Share

# Your ticket to university? Here is how to ace your NBTs and get to university the clever way

0:00
"NBTs are there to assess the entry-level academic skills of candidates in academic literacy, quantitative literacy, and mathematics." Photo: Supplied/Advantage Learn.

Part of the preparation when intending to study science, law and engineering at a tertiary level includes taking the National Benchmark Test (NBT).

The National Benchmark Tests Project (NBTP) was commissioned in 2005 by Higher Education South Africa (HESA), now called Universities South Africa (USAf).

The NBTs were created to assess the entry-level academic skills of candidates in academic literacy, quantitative literacy, and mathematics to complement the National Senior Certificate.

They provide an independent and objective assessment against which students' performance on the National Senior Certificate can be compared and calibrated.

Students take NBTs while they're doing their matric year, a stressful time that can cause many matriculants to take these tests without preparing thoroughly for them.

Tracey Young-Thompson, manager at education provider Advantage Learn explains why preparation for the NBTs during matric is so crucial and how you can ace your NBTs.

Young-Thompson explains that NBTs are standardised tests that give universities a good sense of a pupil's skill set and readiness for higher education, and most degrees require pupils to write NBTs.

NBTs are different from what pupils are accustomed to at school, says Young-Thompson, explaining that their format is multiple choice, and mathematical problems are solved without using calculators.

The two tests are:

• Academic and Quantitative Literacy (AQL)

According to Young-Thompson, Academic and Quantitative Literacy (AQL) is a multiple choice-based assessment and is made up of two components.

This type of test contains questions that focus on grammar, punctuation, vocabulary, and numerical application. It allows pupils to demonstrate their ability to read, understand and communicate meaning from a body of text.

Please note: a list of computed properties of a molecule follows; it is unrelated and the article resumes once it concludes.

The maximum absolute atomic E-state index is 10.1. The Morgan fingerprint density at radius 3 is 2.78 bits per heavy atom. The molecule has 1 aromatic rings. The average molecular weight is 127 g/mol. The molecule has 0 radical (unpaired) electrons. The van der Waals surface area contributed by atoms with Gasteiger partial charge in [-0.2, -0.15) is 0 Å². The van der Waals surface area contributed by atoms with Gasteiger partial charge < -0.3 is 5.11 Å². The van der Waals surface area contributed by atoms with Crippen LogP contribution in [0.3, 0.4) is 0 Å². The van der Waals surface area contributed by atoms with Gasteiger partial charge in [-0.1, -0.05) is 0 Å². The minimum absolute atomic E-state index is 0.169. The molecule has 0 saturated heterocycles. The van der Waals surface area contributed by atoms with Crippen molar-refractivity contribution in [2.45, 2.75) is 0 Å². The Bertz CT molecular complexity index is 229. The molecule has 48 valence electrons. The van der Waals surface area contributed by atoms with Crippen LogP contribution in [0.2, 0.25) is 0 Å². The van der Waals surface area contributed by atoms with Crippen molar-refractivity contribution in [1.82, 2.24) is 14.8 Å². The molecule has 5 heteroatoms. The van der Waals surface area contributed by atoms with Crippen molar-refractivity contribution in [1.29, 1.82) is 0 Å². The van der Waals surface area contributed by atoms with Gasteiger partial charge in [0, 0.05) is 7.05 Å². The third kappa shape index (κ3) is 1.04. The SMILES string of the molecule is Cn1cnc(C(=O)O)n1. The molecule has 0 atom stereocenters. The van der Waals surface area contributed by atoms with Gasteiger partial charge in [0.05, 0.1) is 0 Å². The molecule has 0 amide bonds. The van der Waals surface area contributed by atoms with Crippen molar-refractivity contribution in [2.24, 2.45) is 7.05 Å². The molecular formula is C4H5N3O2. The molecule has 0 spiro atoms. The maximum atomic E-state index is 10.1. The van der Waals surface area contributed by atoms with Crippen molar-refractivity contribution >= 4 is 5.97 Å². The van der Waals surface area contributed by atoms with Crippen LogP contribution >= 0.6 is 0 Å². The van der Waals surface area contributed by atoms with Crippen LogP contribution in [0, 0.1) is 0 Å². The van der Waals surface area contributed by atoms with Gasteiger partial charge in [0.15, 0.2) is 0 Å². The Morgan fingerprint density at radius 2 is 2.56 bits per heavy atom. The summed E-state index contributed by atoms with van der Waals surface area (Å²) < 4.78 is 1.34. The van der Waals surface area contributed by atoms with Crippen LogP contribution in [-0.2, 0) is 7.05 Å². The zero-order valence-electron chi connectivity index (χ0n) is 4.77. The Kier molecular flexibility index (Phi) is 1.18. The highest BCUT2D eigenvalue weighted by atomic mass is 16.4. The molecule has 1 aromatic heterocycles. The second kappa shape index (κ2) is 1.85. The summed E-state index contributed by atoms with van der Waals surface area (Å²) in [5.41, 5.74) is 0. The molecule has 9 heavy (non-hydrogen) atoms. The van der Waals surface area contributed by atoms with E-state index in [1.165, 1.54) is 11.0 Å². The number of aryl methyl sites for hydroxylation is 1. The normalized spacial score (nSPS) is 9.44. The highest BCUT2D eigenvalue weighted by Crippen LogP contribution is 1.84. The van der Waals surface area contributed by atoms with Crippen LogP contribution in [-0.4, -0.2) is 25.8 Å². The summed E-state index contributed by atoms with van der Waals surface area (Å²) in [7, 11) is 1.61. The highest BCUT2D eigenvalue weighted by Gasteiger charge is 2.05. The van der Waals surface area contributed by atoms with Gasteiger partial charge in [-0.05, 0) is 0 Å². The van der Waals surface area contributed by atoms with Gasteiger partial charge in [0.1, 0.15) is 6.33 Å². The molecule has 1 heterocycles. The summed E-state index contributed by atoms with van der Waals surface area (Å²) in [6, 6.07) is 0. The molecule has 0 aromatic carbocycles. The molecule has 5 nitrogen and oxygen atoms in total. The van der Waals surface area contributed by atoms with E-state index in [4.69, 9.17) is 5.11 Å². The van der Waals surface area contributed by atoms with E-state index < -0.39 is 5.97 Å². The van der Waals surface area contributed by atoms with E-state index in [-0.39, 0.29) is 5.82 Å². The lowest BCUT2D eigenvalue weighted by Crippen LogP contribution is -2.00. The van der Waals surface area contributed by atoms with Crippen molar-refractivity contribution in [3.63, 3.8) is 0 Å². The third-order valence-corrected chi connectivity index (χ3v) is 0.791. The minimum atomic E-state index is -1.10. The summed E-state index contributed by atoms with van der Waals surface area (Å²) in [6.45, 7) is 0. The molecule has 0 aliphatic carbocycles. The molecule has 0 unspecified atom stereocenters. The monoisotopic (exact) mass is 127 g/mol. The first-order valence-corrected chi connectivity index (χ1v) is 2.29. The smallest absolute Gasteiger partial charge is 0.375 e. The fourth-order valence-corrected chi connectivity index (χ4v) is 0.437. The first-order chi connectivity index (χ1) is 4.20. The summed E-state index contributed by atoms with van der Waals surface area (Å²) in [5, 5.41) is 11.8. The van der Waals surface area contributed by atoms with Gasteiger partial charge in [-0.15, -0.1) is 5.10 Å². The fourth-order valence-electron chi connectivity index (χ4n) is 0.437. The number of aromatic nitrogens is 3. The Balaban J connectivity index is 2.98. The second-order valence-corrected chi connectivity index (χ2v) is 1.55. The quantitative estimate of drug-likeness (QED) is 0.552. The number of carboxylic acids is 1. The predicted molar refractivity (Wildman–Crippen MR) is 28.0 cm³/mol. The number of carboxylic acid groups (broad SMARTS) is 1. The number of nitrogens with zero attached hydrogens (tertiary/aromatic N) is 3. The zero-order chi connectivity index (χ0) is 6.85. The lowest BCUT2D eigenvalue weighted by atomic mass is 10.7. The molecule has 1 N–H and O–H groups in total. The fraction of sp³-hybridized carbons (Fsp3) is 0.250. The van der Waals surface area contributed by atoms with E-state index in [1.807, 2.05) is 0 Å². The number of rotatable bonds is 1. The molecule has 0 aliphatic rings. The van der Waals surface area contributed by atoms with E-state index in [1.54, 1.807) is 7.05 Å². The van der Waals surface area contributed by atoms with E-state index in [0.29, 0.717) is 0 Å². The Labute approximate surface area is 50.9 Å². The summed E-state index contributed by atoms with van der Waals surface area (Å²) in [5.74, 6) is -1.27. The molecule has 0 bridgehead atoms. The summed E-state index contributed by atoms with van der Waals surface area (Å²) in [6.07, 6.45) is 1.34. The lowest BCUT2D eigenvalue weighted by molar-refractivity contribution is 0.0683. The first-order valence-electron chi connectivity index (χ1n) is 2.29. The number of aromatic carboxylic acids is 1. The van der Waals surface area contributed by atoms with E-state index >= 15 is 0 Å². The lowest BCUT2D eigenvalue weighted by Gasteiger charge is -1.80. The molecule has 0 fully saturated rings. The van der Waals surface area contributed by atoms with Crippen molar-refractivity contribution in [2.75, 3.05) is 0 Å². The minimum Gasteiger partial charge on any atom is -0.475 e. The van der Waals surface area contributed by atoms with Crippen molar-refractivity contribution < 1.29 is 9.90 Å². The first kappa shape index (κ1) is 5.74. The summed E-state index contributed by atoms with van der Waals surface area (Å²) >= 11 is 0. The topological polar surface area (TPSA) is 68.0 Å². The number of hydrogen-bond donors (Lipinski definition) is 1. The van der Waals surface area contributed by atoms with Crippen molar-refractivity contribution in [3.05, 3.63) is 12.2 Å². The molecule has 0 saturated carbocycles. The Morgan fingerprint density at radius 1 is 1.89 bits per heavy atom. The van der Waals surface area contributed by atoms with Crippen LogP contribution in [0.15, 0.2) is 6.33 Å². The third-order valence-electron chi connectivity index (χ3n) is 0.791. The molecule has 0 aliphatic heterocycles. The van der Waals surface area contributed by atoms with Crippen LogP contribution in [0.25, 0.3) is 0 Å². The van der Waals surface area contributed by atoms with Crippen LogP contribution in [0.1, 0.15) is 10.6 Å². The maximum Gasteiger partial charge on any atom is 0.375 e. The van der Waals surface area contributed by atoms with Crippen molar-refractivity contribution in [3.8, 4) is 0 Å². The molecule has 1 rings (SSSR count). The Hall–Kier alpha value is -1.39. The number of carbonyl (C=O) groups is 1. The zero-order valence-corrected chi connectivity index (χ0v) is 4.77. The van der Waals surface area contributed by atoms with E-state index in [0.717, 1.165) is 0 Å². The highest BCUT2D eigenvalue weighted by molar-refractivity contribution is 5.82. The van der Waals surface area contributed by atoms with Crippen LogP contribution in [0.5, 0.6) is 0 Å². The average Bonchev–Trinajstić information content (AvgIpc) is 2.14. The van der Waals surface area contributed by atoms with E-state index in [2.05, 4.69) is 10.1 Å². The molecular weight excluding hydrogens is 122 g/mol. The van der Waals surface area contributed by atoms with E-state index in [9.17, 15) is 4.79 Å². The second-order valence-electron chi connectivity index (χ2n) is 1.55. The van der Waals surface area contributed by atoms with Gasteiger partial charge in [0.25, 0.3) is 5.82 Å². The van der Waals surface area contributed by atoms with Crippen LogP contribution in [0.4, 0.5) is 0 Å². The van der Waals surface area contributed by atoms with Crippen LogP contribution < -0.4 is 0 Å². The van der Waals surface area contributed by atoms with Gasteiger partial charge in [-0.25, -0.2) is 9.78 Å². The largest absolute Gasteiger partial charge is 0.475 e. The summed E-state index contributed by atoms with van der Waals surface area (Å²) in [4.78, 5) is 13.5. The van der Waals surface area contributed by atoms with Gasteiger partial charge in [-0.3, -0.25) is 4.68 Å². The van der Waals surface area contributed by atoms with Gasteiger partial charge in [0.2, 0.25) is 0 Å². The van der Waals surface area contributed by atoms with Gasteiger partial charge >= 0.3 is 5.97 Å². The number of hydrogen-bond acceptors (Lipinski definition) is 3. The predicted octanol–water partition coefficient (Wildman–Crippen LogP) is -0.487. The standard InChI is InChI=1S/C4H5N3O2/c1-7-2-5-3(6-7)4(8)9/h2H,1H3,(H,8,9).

The quantitative aspect of this test looks at numerical calculations similar to Mathematical Literacy, and no calculators are allowed.

Academic Literacy or MAT is a form of testing, according to Young-Thompson, related to Core Mathematics as it tests pupils' ability to apply their knowledge and understanding of mathematical concepts, and it is also in a multiple choice format. No calculators are allowed to solve them either.

Young-Thompson says that AQL is compulsory if you write the NBTs, but MAT is only for specific programmes such as Sciences, Engineering, Health Science, etc.

NBTs are valid for three years once a pupil has written the test, and learners are encouraged to write these tests in their matric year. This is encouraged to allow pupils to take their gap years or take their time to decide on what they want to study at university freely without worrying about their NBT expiring.

Young-Thompson notes that unpreparedness causes many to fail NBTs, especially with the questions that require pupils to solve the problems without calculators.

She also observed that pupils who are used to getting marks for process rather than just a correct answer could maneuver in the NBTs.

She stresses that preparation is key to passing these tests. Young-Thompson says proper preparation for the NBTs also dramatically affects a pupil's math scores at school because different skills are taught during the NBT preparation workshops.

Young-Thompson says that acing the NBTs is more important than ever because there is a growing competition to get into tertiary institutions.

For more preparation for NBTs, Advantage Learn provides a full range of AQL and MAT test preparation in live-online workshops, in-person workshops and online courses in English and Afrikaans.

Chatback:

Share your stories and questions with us via email at chatback@parent24.com. Anonymous contributions are welcome.

Don't miss a story!